to participate in treatment planning and compliance monitoring (Resinick).
Enhancing the Clinical Efficacy
Behavioral therapy, contingency management and a depot formulation have
been proposed as approaches to enhance medication compliance and retention.
When naltrexone (antagonist) treatment is compared and contrasted with
methadone (agonist) treatment, several "obstacles" were identified
contributing to naltrexone's poorer clinical effectiveness. Behavioral
supports were designed to counteract (alleviate) these shortcomings. For
instance, the lack of withdrawal aversion might be counteracted by increasing
the consequences for its discontinuation or by increase the rewards for
compliance to naltrexone's lack of intrinsic positive reinforcing effects.
Counseling should be provided to discuss anticipated side effects (Rounsville).
Adherence to naltrexone may be augmented by contingency management.
Study results suggested that reinforcement for naltrexone ingestion increases
treatment retention and compliance with naltrexone therapy. Some schedule
of reinforcement appear to produce better compliance with overall as well
as continuous naltrexone intake (Preston).
The development of a sustained-release depot formulation of naltrexone
is ongoing. Current research supports a depot naltrexone which has a sustained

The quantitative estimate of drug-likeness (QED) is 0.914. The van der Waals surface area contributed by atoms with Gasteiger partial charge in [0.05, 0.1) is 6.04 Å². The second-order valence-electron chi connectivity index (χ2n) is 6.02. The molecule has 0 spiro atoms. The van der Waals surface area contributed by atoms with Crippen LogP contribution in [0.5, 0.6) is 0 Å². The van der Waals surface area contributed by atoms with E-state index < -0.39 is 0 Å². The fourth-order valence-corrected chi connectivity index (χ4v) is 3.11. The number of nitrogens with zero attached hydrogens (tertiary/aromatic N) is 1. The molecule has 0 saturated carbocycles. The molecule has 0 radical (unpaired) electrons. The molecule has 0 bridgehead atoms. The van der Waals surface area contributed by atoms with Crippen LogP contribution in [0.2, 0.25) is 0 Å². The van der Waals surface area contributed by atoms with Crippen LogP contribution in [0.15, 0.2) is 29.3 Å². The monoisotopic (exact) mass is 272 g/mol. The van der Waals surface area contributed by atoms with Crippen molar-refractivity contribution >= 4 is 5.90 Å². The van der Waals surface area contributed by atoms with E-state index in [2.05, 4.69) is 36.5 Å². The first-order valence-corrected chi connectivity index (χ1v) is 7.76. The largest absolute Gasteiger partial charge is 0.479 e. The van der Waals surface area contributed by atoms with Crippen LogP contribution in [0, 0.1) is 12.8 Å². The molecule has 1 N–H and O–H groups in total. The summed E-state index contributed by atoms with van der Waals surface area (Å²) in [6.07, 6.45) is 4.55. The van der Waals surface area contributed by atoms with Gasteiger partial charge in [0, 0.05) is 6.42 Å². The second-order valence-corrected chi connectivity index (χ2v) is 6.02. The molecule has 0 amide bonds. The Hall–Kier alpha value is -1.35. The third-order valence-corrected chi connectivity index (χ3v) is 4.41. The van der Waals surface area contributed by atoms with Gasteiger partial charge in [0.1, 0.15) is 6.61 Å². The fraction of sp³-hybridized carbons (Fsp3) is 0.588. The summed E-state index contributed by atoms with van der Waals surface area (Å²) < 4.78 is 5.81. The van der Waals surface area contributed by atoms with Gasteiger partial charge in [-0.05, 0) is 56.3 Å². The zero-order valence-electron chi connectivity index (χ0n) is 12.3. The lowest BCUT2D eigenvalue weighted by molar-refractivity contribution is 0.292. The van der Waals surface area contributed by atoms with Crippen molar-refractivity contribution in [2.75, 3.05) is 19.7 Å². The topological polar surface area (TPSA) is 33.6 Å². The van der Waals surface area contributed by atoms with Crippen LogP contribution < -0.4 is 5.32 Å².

release profile of longer than 20days. Further clinical testing is needed
to evaluate the acceptability, safety and efficacy (Nuwayser).
Use of Naltrexone in Specific Populations
It has been proposed that Naltrexone treatment should be effective in
highly motivated patients. Suggestions have been raised to test the feasibility
of applying naltrexone treatment in addicted professionals or in individuals
who have entered the criminal justice system.
Physicians Health Programs (PHP) are designed to aid treated individuals
to return to their profession. The program serves dual functions: 1) to
observe, advise and monitor patient compliance with the treatment and patient
abstinence, and 2) to advocate for the recovering physicians' rights with
hospital/group, insurance underwriter and State Licensing Boards. The PHPs
often combine behavioral modification, appropriate pharmacotherapy, self-help,